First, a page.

To drive my cutter I used Sure Cuts-A-Lot software, which has a user interface that is very similar to the ProvoCraft Cricut DesignStudio(tm).
If you’re new to all this, you should not only read the manuals for your cutter and your software, you should also notice that there’s a tendancy for cutter software to show the cutting mat 90 “sideways” compared to the way you would expect it to go.
Look at the little arrow in the screenshot to the left - that shows the “top” of the page. When I import an image like the windowframe image above, I usually rotate it 90 degrees left within the software. Plus I hide the keyboard windows since those are superfluous in this use anyway. That way I can see the whole graphic displayed on the “virtual mat” the same direction that the medium will need to go onto the real mat.
The dotted line within the white area on the virtual screen represents the area within which the craftcutter can actually cut. So when you align your pattern within the cutter, be sure that none of your cuts are outside that line.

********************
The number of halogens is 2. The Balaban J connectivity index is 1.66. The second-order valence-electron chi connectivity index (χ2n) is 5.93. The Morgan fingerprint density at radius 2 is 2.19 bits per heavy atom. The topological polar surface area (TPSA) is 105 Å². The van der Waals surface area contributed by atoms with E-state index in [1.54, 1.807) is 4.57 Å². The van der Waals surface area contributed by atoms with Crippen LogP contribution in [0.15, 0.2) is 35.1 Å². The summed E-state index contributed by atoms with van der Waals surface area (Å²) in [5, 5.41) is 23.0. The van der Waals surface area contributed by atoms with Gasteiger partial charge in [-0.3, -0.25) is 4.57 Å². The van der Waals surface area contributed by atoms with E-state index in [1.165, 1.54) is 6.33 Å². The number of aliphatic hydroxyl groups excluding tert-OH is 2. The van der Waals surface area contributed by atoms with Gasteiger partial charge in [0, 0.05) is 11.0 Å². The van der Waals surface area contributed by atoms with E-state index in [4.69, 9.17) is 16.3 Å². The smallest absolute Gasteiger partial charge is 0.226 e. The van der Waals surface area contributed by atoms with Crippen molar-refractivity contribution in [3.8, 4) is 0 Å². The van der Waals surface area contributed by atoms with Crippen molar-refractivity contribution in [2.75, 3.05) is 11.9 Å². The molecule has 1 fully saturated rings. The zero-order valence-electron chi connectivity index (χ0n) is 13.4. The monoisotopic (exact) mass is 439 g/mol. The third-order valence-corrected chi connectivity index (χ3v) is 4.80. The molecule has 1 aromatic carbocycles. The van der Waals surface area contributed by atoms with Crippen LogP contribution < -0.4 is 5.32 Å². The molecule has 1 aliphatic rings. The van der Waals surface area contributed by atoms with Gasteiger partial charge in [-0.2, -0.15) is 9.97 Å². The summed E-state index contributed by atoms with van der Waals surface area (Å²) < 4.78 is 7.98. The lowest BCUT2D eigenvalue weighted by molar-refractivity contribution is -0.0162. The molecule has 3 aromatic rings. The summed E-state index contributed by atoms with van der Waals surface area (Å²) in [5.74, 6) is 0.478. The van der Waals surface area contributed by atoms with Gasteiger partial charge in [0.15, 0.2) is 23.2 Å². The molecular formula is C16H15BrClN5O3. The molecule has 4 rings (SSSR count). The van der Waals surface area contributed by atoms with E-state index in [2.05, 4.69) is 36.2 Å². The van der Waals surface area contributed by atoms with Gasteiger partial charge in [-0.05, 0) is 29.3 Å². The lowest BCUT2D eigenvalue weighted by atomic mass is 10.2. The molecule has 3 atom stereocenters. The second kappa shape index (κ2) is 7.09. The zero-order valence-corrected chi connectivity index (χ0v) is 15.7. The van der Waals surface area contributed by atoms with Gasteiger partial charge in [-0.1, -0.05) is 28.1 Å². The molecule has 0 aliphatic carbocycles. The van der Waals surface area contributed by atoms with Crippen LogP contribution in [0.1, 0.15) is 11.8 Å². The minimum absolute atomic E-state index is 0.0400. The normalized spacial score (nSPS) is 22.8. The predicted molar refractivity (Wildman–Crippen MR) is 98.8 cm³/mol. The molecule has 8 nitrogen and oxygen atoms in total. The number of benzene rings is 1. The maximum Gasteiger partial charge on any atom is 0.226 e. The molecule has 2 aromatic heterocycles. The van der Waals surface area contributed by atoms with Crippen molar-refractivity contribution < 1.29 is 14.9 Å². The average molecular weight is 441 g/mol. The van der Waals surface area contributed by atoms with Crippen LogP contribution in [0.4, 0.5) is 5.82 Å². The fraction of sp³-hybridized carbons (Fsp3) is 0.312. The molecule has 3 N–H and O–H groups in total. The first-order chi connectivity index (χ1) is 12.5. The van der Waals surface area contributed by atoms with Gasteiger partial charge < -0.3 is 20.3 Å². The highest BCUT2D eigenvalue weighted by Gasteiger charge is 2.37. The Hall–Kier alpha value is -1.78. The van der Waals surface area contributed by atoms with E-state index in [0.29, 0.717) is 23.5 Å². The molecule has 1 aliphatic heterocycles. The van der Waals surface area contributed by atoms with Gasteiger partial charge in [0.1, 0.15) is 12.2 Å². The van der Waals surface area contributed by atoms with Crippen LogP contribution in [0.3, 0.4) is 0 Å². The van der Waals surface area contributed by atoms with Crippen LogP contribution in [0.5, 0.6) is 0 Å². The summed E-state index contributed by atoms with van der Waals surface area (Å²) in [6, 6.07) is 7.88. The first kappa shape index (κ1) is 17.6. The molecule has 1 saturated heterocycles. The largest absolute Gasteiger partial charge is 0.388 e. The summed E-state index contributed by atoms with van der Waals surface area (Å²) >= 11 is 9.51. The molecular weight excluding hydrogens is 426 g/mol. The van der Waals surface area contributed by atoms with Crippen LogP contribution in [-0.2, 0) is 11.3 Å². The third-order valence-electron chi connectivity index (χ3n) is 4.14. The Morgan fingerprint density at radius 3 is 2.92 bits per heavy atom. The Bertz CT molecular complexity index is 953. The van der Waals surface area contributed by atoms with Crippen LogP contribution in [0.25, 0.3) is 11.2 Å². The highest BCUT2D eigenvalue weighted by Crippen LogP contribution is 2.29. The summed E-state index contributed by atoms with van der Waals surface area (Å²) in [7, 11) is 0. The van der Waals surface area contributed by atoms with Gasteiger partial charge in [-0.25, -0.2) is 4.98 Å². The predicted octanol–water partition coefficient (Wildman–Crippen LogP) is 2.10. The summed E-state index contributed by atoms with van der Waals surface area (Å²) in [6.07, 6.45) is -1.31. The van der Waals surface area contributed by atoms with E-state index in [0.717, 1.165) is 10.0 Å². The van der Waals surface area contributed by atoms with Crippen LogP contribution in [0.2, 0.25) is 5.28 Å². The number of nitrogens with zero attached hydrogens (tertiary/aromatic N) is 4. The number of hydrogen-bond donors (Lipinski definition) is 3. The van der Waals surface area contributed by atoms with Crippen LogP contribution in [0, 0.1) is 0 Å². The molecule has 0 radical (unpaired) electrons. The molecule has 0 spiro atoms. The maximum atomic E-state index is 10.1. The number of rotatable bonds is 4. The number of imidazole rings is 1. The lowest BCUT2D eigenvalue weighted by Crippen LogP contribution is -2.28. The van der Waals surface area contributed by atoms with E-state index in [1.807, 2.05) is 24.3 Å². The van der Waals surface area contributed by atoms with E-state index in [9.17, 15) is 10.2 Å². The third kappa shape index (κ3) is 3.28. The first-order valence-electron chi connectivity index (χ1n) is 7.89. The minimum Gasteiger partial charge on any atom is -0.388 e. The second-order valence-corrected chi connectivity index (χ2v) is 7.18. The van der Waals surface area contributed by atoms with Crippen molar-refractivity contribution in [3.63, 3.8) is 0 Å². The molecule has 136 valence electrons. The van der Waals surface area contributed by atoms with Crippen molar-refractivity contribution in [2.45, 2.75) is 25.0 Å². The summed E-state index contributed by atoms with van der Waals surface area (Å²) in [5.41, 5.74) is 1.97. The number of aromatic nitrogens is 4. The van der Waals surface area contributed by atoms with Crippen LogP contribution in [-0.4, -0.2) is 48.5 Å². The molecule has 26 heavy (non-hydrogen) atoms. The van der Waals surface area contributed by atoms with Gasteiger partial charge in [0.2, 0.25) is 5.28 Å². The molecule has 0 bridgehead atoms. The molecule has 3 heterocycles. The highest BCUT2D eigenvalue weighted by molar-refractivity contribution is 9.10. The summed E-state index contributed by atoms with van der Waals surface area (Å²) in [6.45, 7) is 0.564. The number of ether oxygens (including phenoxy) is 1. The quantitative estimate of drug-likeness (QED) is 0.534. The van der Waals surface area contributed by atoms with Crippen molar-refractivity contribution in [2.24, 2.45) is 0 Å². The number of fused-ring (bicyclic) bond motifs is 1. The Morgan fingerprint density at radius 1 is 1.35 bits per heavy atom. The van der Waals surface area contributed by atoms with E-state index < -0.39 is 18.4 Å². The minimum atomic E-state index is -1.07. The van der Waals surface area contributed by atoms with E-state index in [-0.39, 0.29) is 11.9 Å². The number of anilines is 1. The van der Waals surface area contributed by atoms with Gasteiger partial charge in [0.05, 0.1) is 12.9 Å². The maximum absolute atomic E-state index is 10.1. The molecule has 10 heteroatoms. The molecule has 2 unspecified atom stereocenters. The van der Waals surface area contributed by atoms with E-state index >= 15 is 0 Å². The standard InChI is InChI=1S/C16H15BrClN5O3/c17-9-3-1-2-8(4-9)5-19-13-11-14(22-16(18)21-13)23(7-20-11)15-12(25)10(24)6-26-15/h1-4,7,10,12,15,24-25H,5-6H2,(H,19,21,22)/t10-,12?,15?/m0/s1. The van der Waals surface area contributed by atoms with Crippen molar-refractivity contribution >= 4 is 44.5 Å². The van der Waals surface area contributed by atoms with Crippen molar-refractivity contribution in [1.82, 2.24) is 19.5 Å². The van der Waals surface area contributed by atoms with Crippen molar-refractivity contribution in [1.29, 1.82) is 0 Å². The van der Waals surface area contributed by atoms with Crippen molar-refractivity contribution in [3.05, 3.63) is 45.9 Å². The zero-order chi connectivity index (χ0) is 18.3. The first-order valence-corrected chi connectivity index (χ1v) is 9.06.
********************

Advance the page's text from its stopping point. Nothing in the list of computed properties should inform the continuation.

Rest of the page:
Do not resize the graphic. If you accidentally do, then close your file without saving it and try again.
I used a brand new Cricut-brand cutting mat and gold “vellum” that I got at Jo-Anne’s. (This media was #10709033U from The Paper Company, Lincoln Park, NJ. I’ve seen it at other craft stores, but haven’t been able to find an online source for you.)
My pattern required hundreds of individual “cuts,” so the cutter took nearly a half hour to cut the whole sheet. The photo to the right shows the vellum once the cutter was done with it. (Click on it to see a bigger photo.)
As you can see from the photo below, each window and each windowpane came off the mat one at a time.